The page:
In the 1950s, Volvo entered the American market. The PV44 was an instant success in foreign markets. Continuing to innovate, Volvo also unveiled the first vehicles to feature the three-point safety belt. Throughout the 1960s and 70s, Volvo unveiled notable safety features like the padded dashboard, front and rear crumple-zones, childproof locks, and collapsible steering columns.
Throughout the 1980s and 90s, Volvo continued to push the technological envelope when they released their first turbocharged and front-wheel drive vehicles – all the while continuing to set the standard for safety features. In 1998, Volvo was sold to Ford, merging Volvo’s high standard for safety with Fords financial backing. Eventually, due to difficulties with the economy and failing auto sales, Ford sold Volvo to Greely, a Chinese automaker, in 2010.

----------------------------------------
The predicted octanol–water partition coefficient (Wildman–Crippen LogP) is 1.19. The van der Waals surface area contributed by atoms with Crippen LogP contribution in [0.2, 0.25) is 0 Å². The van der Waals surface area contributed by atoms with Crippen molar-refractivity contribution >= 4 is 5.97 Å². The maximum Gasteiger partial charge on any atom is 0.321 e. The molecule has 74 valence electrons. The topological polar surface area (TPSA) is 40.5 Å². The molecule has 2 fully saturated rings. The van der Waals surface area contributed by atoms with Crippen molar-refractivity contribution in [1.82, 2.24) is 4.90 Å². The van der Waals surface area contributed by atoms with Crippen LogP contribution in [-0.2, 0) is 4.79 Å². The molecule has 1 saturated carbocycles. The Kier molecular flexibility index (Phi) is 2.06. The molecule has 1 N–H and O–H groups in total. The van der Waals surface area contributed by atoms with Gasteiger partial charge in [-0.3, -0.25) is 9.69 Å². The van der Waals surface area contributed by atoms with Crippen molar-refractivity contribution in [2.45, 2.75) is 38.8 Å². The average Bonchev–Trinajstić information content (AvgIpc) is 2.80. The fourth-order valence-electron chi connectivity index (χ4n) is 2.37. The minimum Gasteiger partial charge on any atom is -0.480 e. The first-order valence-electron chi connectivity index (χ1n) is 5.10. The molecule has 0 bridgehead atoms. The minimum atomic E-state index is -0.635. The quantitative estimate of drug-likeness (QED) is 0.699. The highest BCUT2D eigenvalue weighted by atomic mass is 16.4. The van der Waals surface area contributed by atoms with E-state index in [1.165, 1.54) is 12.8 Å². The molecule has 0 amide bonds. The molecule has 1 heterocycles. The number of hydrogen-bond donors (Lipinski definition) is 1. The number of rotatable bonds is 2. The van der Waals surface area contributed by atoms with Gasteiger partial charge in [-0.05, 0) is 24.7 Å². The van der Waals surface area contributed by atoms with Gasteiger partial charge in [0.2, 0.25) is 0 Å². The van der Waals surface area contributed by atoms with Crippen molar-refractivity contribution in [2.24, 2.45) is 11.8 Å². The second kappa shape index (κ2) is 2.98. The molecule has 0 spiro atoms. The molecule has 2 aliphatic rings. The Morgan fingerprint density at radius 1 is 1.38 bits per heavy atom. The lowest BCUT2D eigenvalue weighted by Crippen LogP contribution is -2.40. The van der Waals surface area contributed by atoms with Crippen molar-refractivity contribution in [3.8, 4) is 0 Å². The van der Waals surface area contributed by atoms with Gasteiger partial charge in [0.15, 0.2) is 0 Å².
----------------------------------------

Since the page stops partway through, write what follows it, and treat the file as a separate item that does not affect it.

Today Volvo offers drivers ten different vehicles. The Vovlo S-series (S40, S60, and S80) remains the company’s most popular seller. Prices remain typical of what one would expect to pay for a European import, though Volvo has made a concerted effort to offer several models in the mid $20,000 range – including the C30 hatchback and S40 sedan. Of course, all Volvo vehicles continue their long-standing tradition of offering some of the world’s safest cars.